Also, there is nothing about the billable hour business model that lends itself to innovation. Why would a lawyer seek to innovate if it’s going to ultimately reduce his/her income?

    3. David Bilinsky Says:

      Buzz: Your comments are well taken and I would submit, another example of how the structure of the system determines behaviour. If we want lawyers to adopt alternative billing systems for example, then we need to change the way that law firms compensate lawyers for their work. If we change the system, then we can expect that behaviour will change as a result. The question is, what will be the motivation to get lawyers off the hourly rate, for example? My belief would be that this either has to come from the client who states that they will not accept an hourly rate model -or- it has to come from the regulator (Bar association, courts or law society) who states that law firms must move forward and as a result it changes the system in which law firms operate. Thanks for the comment Buzz!

    4. Andrei Mincov Says:

      Dave, it’s the mandatory licensing and regulation of lawyers that is the reason this problem exists!

      Arbitrary, anti-free-market rules that benefit no one other than power-hungry regulators lobbied by large firms is why you don’t see a lot of innovation in the legal industry.

      I remember well my conversation with you when I asked you if I really needed to have a paper cheque to transfer money from my trust account to my general account when I could provide as much tracing by using online banking. You told me it had to be a paper cheque because such were the rules.

      So yes, the problem is caused by the “structure of the system” as you commented, but that structure of the system is created by the system that you are an integral part of.

      So yes, you are a part of the problem.

    5. Carolyn Elefant Says:

      Completely disagree that regulation stifles innovation. Uber and companies like Solar City could innovate in heavily regulated transportation and energy industries – they were clever enough to figure out how to do it. As for why we don’t innovate, I have not yet seen the tools that enable real innovation as opposed to making existing sysytems better faster and cheaper. Which isn’t such a bad thing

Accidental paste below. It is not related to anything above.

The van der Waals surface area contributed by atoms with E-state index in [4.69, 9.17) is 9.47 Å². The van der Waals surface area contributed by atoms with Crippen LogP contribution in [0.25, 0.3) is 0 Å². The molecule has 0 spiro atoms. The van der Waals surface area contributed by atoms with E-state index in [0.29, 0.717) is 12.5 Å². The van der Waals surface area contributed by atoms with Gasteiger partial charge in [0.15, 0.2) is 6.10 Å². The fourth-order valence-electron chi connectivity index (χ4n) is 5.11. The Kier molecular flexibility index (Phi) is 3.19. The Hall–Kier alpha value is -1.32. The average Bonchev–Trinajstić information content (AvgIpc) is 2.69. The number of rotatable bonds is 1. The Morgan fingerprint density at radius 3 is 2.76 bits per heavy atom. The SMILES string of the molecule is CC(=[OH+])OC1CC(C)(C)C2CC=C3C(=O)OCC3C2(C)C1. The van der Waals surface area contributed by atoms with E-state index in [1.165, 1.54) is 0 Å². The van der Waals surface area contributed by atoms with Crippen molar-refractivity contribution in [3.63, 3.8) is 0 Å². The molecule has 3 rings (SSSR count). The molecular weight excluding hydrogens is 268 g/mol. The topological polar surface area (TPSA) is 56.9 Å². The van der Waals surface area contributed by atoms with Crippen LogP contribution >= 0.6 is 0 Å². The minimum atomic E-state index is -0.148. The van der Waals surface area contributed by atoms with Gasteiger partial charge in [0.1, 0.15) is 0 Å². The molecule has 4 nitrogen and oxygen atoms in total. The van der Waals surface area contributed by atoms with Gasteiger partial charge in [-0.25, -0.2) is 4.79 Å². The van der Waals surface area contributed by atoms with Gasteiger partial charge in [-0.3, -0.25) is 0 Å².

6. David Bilinsky Says:

      Carolyn: With the greatest of respect I would have to say that Uber actually proves my point. They were able to go outside the regulation of the taxi companies to establish their business model. They did not try to innovate within the regulation of the taxi business. They circumvented it. I agree that part of innovation is gradual systemic improvement. That is the Edward Deming approach, and it has worked very well. But Edward Deming is not about disruptive innovation. My thesis is that for disruptive innovation to occur the structure of the system must change. Or someone must be prepared to go outside the system.

    7. LaVern Pritchard Says:

      Tangential to your main point about lawyers and innovation, but directly relevant to the Uber analogy, and more broadly, disruptive vs. sustaining innovation, see Clayton M. Christensen, Michael E. Raynor & Rory McDonald, What Is Disruptive Innovation?, Harvard Business Review (December 2015). Christensen thinks Uber is a sustaining innovation: “Uber is clearly transforming the taxi business in the U.S. But is it disrupting the taxi business? According to the theory, the answer is no.”

    8. Brisbane Solicitor Says:

      Like the topics so much. I really do appreciate with you. Yes, A lawyer can’t be innovative in present culture. But it is really important to make them innovative. You can’t expect the full performance of a lawyer without innovation.

    9. James Wegener Says:

      I agree with Frank – sorry, late to the game.

      Lawyers are risk adverse and there is a fear of failure but this ties in with the overall culture problem.

      As an articling student, soon to be a new lawyer, these pressures weigh heavily. I find young lawyers are interested in being innovative and trying new things, but they are concerned about the risks and about their reputation in the profession.

      I’m happy to see that there is a lot of discussion about change, even within various law societies, but the discussions haven’t lead to any significant changes yet. I think a lot of lawyers are waiting for change and in the meantime we are watching organizations like LegalZoom (or Uber, outside the law profession) push the limits and pave the way for greater innovation.

    10. David Bjornson Says:

      Innovative lawyers are a unique programme that assesses lawyers on their innovation both for clients and in their own businesses.